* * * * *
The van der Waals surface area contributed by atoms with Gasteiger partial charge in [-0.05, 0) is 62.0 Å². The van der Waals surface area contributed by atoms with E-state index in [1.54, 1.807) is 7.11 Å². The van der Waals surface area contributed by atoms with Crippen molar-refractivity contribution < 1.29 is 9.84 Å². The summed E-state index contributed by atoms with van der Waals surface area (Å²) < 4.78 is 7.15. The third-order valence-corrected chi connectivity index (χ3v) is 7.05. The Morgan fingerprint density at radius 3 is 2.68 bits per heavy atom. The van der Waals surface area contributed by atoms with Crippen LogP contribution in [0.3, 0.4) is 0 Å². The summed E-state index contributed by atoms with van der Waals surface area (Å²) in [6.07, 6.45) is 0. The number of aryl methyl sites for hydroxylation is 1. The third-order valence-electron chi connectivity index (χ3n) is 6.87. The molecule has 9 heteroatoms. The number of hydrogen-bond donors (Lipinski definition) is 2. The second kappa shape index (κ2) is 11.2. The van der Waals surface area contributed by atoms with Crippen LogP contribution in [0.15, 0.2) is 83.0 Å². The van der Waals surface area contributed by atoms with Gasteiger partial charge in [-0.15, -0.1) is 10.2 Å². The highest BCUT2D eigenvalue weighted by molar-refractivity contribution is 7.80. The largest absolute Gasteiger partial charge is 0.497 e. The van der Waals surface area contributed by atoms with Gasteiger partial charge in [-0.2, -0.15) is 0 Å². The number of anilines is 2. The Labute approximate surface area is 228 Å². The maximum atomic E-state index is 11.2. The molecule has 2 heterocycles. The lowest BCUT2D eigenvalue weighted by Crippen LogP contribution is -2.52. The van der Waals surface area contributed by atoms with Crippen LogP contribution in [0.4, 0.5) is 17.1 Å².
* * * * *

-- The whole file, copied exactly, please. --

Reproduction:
The van der Waals surface area contributed by atoms with Gasteiger partial charge in [-0.05, 0) is 62.0 Å². The van der Waals surface area contributed by atoms with E-state index in [1.54, 1.807) is 7.11 Å². The van der Waals surface area contributed by atoms with Crippen molar-refractivity contribution < 1.29 is 9.84 Å². The summed E-state index contributed by atoms with van der Waals surface area (Å²) < 4.78 is 7.15. The third-order valence-corrected chi connectivity index (χ3v) is 7.05. The Morgan fingerprint density at radius 3 is 2.68 bits per heavy atom. The van der Waals surface area contributed by atoms with Crippen LogP contribution in [0.3, 0.4) is 0 Å². The summed E-state index contributed by atoms with van der Waals surface area (Å²) in [6.07, 6.45) is 0. The number of aryl methyl sites for hydroxylation is 1. The third-order valence-electron chi connectivity index (χ3n) is 6.87. The molecule has 9 heteroatoms. The number of hydrogen-bond donors (Lipinski definition) is 2. The second kappa shape index (κ2) is 11.2. The van der Waals surface area contributed by atoms with Crippen LogP contribution in [0.15, 0.2) is 83.0 Å². The van der Waals surface area contributed by atoms with Gasteiger partial charge in [-0.15, -0.1) is 10.2 Å². The highest BCUT2D eigenvalue weighted by molar-refractivity contribution is 7.80. The largest absolute Gasteiger partial charge is 0.497 e. The van der Waals surface area contributed by atoms with Gasteiger partial charge in [-0.2, -0.15) is 0 Å². The number of anilines is 2. The Labute approximate surface area is 228 Å². The maximum atomic E-state index is 11.2. The molecule has 2 heterocycles. The lowest BCUT2D eigenvalue weighted by Crippen LogP contribution is -2.52. The van der Waals surface area contributed by atoms with Crippen LogP contribution in [0.4, 0.5) is 17.1 Å².